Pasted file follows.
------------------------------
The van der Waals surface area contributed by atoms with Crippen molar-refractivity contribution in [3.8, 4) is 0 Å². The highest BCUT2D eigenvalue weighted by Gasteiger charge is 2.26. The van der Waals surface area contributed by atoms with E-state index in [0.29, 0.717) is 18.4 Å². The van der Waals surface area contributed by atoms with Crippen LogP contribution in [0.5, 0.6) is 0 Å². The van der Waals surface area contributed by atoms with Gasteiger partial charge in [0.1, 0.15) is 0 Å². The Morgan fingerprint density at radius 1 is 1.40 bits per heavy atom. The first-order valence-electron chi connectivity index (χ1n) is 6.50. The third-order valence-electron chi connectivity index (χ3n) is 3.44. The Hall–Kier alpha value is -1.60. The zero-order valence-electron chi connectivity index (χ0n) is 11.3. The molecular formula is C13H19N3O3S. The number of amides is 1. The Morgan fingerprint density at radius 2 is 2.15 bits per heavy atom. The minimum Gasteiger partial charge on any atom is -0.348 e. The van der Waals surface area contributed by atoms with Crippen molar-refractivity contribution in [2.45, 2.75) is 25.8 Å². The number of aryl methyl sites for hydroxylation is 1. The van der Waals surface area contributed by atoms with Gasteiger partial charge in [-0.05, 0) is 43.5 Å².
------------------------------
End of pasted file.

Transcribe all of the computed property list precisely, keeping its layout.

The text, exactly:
The van der Waals surface area contributed by atoms with Crippen molar-refractivity contribution in [3.8, 4) is 0 Å². The highest BCUT2D eigenvalue weighted by Gasteiger charge is 2.26. The van der Waals surface area contributed by atoms with E-state index in [0.29, 0.717) is 18.4 Å². The van der Waals surface area contributed by atoms with Crippen LogP contribution in [0.5, 0.6) is 0 Å². The van der Waals surface area contributed by atoms with Gasteiger partial charge in [0.1, 0.15) is 0 Å². The Morgan fingerprint density at radius 1 is 1.40 bits per heavy atom. The first-order valence-electron chi connectivity index (χ1n) is 6.50. The third-order valence-electron chi connectivity index (χ3n) is 3.44. The Hall–Kier alpha value is -1.60. The zero-order valence-electron chi connectivity index (χ0n) is 11.3. The molecular formula is C13H19N3O3S. The number of amides is 1. The Morgan fingerprint density at radius 2 is 2.15 bits per heavy atom. The minimum Gasteiger partial charge on any atom is -0.348 e. The van der Waals surface area contributed by atoms with Crippen molar-refractivity contribution in [2.45, 2.75) is 25.8 Å². The number of aryl methyl sites for hydroxylation is 1. The van der Waals surface area contributed by atoms with Gasteiger partial charge in [-0.05, 0) is 43.5 Å².